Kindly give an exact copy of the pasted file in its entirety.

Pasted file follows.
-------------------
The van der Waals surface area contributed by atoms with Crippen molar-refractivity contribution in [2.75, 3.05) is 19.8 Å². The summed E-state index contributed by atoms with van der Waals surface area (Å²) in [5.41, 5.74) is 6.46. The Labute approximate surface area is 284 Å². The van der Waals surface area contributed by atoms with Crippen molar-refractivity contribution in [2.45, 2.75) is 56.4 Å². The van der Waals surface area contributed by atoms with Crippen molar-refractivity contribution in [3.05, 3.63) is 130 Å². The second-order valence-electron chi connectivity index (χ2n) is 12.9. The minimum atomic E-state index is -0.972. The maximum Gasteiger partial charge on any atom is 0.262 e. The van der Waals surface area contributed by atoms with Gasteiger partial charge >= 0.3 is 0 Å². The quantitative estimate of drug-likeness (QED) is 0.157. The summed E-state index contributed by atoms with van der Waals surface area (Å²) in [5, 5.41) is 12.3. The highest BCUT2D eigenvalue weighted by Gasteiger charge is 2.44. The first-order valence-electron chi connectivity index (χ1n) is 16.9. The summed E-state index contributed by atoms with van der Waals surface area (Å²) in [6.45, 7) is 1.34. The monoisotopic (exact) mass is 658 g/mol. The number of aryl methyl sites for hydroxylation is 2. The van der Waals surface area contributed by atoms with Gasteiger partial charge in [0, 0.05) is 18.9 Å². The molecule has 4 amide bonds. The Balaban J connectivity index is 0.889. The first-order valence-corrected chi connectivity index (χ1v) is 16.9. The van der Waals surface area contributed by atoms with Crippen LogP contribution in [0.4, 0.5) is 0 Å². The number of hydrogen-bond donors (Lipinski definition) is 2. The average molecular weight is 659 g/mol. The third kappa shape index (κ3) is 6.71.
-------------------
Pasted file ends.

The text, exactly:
The van der Waals surface area contributed by atoms with Crippen molar-refractivity contribution in [2.75, 3.05) is 19.8 Å². The summed E-state index contributed by atoms with van der Waals surface area (Å²) in [5.41, 5.74) is 6.46. The Labute approximate surface area is 284 Å². The van der Waals surface area contributed by atoms with Crippen molar-refractivity contribution in [2.45, 2.75) is 56.4 Å². The van der Waals surface area contributed by atoms with Crippen molar-refractivity contribution in [3.05, 3.63) is 130 Å². The second-order valence-electron chi connectivity index (χ2n) is 12.9. The minimum atomic E-state index is -0.972. The maximum Gasteiger partial charge on any atom is 0.262 e. The van der Waals surface area contributed by atoms with Gasteiger partial charge >= 0.3 is 0 Å². The quantitative estimate of drug-likeness (QED) is 0.157. The summed E-state index contributed by atoms with van der Waals surface area (Å²) in [5, 5.41) is 12.3. The highest BCUT2D eigenvalue weighted by Gasteiger charge is 2.44. The first-order valence-electron chi connectivity index (χ1n) is 16.9. The summed E-state index contributed by atoms with van der Waals surface area (Å²) in [6.45, 7) is 1.34. The monoisotopic (exact) mass is 658 g/mol. The number of aryl methyl sites for hydroxylation is 2. The van der Waals surface area contributed by atoms with Gasteiger partial charge in [0, 0.05) is 18.9 Å². The molecule has 4 amide bonds. The Balaban J connectivity index is 0.889. The first-order valence-corrected chi connectivity index (χ1v) is 16.9. The van der Waals surface area contributed by atoms with Crippen LogP contribution in [0.4, 0.5) is 0 Å². The number of hydrogen-bond donors (Lipinski definition) is 2. The average molecular weight is 659 g/mol. The third kappa shape index (κ3) is 6.71.